Et tu, Brute? Chrome starts nagging Windows 7 and 8.1 users to upgrade to Windows 10 or 11

An Et tu Bture painting with superimposed Windows 7 and Chrome logos

Microsoft will soon end the Extended Security Updates program for Windows 7, finally putting the beloved operating system to rest. The company also does not plan to offer paid security updates for Windows 8.1, which means both versions are about to bite the dust. Those sticking to the good-old Windows 7 and arguably not-so-good Windows 8.1 are now getting more notifications with prompts to update to Windows 10 or Windows 11.

The recently released Google Chrome 108 is now displaying warnings about the upcoming end of support on Windows 7 and 8.1:

To get future Google Chrome updates, you'll need Windows 10 or later. This computer is using Windows 7.

Google plans to stop updating its browser on the aforementioned operating systems alongside Microsoft, so here is an extra incentive to move to Windows 10 or 11 if the hardware supports the latter (not to mention apps that will soon stop working on Windows 7). Besides, you can still activate Windows 11 (and 10) using keys from Windows 7.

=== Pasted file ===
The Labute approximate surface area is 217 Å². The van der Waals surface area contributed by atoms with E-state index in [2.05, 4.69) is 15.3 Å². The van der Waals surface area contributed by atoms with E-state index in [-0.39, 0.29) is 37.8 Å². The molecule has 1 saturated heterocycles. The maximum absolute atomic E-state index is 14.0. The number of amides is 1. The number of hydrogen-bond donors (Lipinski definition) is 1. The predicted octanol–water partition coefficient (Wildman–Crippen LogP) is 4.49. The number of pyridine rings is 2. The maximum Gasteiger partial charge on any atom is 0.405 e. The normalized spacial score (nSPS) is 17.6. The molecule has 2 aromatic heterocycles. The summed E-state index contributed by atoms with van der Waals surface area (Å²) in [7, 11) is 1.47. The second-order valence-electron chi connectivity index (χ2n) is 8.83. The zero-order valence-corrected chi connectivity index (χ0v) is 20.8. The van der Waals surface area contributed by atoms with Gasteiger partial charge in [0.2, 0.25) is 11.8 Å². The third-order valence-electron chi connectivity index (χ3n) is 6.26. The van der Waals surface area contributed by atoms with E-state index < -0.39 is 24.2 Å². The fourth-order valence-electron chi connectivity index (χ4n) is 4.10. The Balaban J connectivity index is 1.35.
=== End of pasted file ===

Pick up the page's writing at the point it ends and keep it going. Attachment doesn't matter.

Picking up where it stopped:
To put it mildly, browsing the modern internet using an unsupported operating system and browser is risky (like downloading music with Limewire). Despite that, some users will remain loyal to Windows 7 like your average Windows XP devotees. Such customers can silence the new Chrome notifications with a Windows Registry value that suppresses the update prompts. Here is how to do that:

  1. Press Win + R and type regedit.
  2. Go to HKEY_CURRENT_USER\Software\Policies\Google\Chrome and create a new DWORD 32-bit value.
  3. Rename the value to SuppressUnsupportedOSWarning.
  4. Open the value and change its data to 1.

Unlike Google and developers of other Chromium-based browsers who already set their minds on ending Windows 7 support early next year, Mozilla has yet to decide when to pull the plug on Firefox for Windows 7. Developers are considering giving Firefox users on the soon-to-be-dead Windows versions more than six months of extra support in the ESR channel.

Source: Born City (via GHacks)

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